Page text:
Gartman Remains Bearish "Of Stocks"

Two weeks ago, in our latest warning to shorts just after Gartman decided to short the market by going long the VIX (just ahead of its Yellen-inspired clobbering) we said we have "bad news for the bear: Gartman will be long the VIX until the S&P hits 2,118." This is what the regular CNBC Fast Money guest said:

Short One Unit of the US stock market via the VIX: Yesterday… Wednesday, March 17th… we “punted” on the short side of the equity market, but this time doing so by buying volatility; that is, we bought the VXX volatility index ETF listed on the NYSE upon the market’s opening. We’re giving this a rather wide birth and are willing to allow the equity market to move 5% against us before exiting the trade and that means a move by the S&P to and through 2118, but we intend to move that stop down sharply in the next day or two.

To which we said: "in other words, Gartman has basically doomed the market to soar back to its all time highs. Sorry bears."

The S&P just closed at fresh 2016 highs, and is about 70 points, o3 3%, away from all time highs. It likely will get back there very soon just as Q1 earning season is set to unveil a -8.5% drop in S&P500 EPS, the biggest plunge since the crisis.

This was probably confirmed by the latest overnight Gartman note, in which we had hoped that the newsletter writer would flopflop and go long, thus ending the rally. No such luck, in fact, Gartman continues to be short.

SHARE PRICES ARE SHARPLY HIGHER as 8 of the 10 markets comprising our International Index have risen… two, the markets in Hong Kong and Shanghai, having risen by more than 1%...and as one (the market in Japan) has fallen modestly while the stock market in the UK was unchanged. Volumes were light until Dr. Yellen had gotten mid-way through her presentation to the Economics Club of New York, but once everyone had read her prepared speech and had understood just how uncommonly accommodative it was stocks in the US moved sharply higher and closed hard upon the highs for the day.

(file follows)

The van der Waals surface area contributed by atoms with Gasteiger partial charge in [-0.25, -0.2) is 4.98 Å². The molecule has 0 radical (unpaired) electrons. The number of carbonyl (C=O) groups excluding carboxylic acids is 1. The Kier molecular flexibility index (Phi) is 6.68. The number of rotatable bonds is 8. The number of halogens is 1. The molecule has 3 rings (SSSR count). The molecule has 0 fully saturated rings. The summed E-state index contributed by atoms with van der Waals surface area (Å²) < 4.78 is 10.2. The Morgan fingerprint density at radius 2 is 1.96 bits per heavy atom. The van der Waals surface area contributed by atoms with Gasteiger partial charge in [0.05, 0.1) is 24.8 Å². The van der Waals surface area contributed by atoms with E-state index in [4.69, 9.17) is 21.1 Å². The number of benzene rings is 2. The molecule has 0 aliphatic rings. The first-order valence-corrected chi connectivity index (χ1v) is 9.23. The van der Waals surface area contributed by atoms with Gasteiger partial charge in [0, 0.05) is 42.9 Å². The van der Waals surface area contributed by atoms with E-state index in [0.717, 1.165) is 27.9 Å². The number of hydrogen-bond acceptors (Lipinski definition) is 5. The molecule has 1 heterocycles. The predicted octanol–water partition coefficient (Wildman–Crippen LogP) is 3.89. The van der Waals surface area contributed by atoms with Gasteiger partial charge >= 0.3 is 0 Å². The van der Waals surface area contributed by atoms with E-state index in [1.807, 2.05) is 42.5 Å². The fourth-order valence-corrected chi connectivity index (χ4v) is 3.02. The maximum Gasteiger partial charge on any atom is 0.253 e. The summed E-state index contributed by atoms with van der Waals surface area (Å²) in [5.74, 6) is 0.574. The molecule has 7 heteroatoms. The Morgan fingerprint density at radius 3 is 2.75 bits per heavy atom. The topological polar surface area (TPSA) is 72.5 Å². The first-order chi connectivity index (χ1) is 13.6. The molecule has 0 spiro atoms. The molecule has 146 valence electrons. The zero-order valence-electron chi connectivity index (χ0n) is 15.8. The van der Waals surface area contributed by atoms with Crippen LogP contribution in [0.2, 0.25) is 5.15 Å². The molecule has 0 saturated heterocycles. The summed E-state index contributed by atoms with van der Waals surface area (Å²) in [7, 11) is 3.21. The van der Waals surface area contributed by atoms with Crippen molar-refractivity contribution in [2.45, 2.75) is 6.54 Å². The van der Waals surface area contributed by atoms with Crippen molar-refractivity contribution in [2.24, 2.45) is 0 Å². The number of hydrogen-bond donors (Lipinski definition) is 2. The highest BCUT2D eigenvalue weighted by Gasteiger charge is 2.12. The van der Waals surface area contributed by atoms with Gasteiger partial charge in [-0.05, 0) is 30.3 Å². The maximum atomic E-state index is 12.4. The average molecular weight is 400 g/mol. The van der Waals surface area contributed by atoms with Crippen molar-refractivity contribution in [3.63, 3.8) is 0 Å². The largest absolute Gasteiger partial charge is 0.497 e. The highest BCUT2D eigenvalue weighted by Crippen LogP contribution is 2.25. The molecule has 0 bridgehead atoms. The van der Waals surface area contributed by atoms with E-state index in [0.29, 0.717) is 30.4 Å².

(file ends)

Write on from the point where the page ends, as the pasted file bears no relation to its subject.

At the day’s end, the CNN Fear & Greed Index closed up a bit for the day… at 68 compared to 64 the day previous… but it is still well down from the highs of one week ago today when it was 78. Anything above 75 is “extreme greed” and historically when this index moves upward past 75 and then turns lower the stock market suffers… often quite seriously. Too, the volume continues to rise as prices falter and to falter as prices rise. Further, as noted here yesterday at some rather great length, the “Commercial hedgers” have gone from a material “net long” position several weeks ago to a small net short position, while the “small traders” in the futures markets have gone from a rather large net short position to a rather small net long position instead. History is not kind to those who join the “small traders” over any reasonably protracted period of time. History, on the other hand, is kind indeed to those allied with the “commercial hedgers.”

 

To this end, we are still going to err bearishly of stocks and certainly we shall not err bullishly of them. We are, in our retirement account here at TGL long of gold in EUR and Yen related terms; we are long of a small position in the corn ETF and we are long of the bond market ETF, which tends to be a bearishly construed position. As of the close of trading yesterday we are +8.2% for the year-to-date, compared to the loss thus far this year of our International Index of 3.0% and compared to the small gain by the S&P of 0.5%... a gain that many shall tout as evidence of a great bull run. We shall not.

We shall expect another ~1% rise in the "market" today.

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